Phosphatase and tensin homolog deleted on chromosome 10 (PTEN
) is a tumor suppressor gene frequently found to be inactivated in over 30% of human cancers. PTEN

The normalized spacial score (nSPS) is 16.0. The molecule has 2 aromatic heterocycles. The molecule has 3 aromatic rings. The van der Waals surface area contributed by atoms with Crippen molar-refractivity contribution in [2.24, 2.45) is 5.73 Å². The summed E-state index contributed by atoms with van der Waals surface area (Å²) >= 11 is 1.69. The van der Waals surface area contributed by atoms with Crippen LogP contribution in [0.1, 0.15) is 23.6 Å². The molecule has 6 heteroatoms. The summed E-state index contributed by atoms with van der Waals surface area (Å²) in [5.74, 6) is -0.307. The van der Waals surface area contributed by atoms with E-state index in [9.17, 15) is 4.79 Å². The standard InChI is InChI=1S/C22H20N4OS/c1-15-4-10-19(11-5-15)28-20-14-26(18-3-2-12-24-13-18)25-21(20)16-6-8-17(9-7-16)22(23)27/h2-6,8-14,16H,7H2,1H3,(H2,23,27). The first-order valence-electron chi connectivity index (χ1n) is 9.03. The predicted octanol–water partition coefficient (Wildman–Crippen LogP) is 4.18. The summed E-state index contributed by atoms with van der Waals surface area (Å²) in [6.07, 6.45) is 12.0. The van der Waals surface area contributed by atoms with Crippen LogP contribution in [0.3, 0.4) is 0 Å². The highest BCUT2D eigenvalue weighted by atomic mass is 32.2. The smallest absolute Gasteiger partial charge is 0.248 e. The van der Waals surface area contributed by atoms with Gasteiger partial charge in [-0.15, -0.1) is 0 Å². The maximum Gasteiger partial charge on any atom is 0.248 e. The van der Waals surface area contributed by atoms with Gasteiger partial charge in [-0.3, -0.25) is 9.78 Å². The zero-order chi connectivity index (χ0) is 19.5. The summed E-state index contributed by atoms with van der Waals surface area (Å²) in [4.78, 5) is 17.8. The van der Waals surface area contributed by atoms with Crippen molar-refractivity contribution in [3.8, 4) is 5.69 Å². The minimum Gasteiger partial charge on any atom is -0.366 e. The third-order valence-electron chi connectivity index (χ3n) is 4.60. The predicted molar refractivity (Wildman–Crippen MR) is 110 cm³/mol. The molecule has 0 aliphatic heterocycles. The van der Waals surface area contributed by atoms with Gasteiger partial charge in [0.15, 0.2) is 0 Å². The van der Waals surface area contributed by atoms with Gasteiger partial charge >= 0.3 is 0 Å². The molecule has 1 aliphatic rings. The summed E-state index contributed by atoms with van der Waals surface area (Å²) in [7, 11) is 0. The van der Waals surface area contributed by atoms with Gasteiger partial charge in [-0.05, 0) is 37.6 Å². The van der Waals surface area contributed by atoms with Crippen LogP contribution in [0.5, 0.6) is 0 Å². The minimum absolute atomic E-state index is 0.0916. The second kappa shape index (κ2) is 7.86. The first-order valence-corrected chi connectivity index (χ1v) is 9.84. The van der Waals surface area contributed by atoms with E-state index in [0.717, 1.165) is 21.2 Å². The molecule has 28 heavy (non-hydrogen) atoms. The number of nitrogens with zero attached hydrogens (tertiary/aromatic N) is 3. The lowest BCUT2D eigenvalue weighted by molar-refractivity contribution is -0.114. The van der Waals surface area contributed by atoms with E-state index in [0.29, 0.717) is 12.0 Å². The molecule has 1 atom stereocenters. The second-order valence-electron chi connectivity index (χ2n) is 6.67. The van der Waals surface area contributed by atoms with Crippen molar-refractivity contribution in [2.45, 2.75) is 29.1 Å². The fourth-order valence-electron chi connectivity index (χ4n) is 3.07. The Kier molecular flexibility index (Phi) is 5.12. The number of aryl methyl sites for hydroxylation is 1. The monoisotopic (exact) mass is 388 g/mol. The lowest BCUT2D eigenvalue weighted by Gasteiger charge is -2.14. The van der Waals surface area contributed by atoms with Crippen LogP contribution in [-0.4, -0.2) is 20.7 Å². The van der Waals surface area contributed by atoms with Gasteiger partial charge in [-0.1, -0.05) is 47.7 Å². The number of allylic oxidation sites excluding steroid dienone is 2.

encodes a 54-kDa lipid phosphatase that serves as a gatekeeper of the phosphoinositide 3-kinase pathway involved in the promotion of multiple pro-tumorigenic phenotypes. Although the PTEN protein plays a pivotal role in carcinogenesis, cumulative evidence has implicated it as a key signaling molecule in several other diseases as well, such as diabetes, Alzheimer’s disease, and autism spectrum disorders. This finding suggests that diverse cell types, especially differentiated cells, express PTEN. At the cellular level, PTEN is widely distributed in all subcellular compartments and organelles. Surprisingly, the cytoplasmic compartment, not the plasma membrane, is the predominant subcellular location of PTEN. More recently, the finding of a secreted ‘long’ isoform of PTEN and the presence of PTEN in the cell nucleus further revealed unexpected biological functions of this multifaceted molecule. At the regulatory level, PTEN activity, stability, and subcellular distribution are modulated by a fascinating array of post-translational modification events, including phosphorylation, ubiquitination, and sumoylation. Dysregulation of these regulatory mechanisms has been observed in various human diseases. In this review, we provide an up-to-date overview of the knowledge gained in the last decade on how different functional domains of PTEN regulate its biological functions, with special emphasis on its subcellular distribution. This review also highlights the findings of published studies that have reported how mutational alterations in specific PTEN domains can lead to pathogenesis in humans.
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